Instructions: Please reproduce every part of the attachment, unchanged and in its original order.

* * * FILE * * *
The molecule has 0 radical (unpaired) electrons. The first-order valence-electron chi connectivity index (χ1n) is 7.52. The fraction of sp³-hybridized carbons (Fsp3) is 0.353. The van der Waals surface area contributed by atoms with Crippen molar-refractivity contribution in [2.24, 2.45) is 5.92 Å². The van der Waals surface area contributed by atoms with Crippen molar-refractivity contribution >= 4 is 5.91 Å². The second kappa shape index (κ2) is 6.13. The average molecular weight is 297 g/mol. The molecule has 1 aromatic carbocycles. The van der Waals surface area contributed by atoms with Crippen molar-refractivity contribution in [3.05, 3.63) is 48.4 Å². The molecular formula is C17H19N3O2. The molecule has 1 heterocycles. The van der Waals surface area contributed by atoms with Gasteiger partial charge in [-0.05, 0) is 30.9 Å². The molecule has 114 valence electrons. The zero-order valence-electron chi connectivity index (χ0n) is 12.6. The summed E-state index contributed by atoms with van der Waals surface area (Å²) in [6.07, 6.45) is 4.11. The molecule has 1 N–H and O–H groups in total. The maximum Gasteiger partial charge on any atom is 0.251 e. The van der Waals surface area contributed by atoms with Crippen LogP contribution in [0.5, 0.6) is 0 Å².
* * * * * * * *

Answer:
The molecule has 0 radical (unpaired) electrons. The first-order valence-electron chi connectivity index (χ1n) is 7.52. The fraction of sp³-hybridized carbons (Fsp3) is 0.353. The van der Waals surface area contributed by atoms with Crippen molar-refractivity contribution in [2.24, 2.45) is 5.92 Å². The van der Waals surface area contributed by atoms with Crippen molar-refractivity contribution >= 4 is 5.91 Å². The second kappa shape index (κ2) is 6.13. The average molecular weight is 297 g/mol. The molecule has 1 aromatic carbocycles. The van der Waals surface area contributed by atoms with Crippen molar-refractivity contribution in [3.05, 3.63) is 48.4 Å². The molecular formula is C17H19N3O2. The molecule has 1 heterocycles. The van der Waals surface area contributed by atoms with Gasteiger partial charge in [-0.05, 0) is 30.9 Å². The molecule has 114 valence electrons. The zero-order valence-electron chi connectivity index (χ0n) is 12.6. The summed E-state index contributed by atoms with van der Waals surface area (Å²) in [6.07, 6.45) is 4.11. The molecule has 1 N–H and O–H groups in total. The maximum Gasteiger partial charge on any atom is 0.251 e. The van der Waals surface area contributed by atoms with Crippen LogP contribution in [0.5, 0.6) is 0 Å².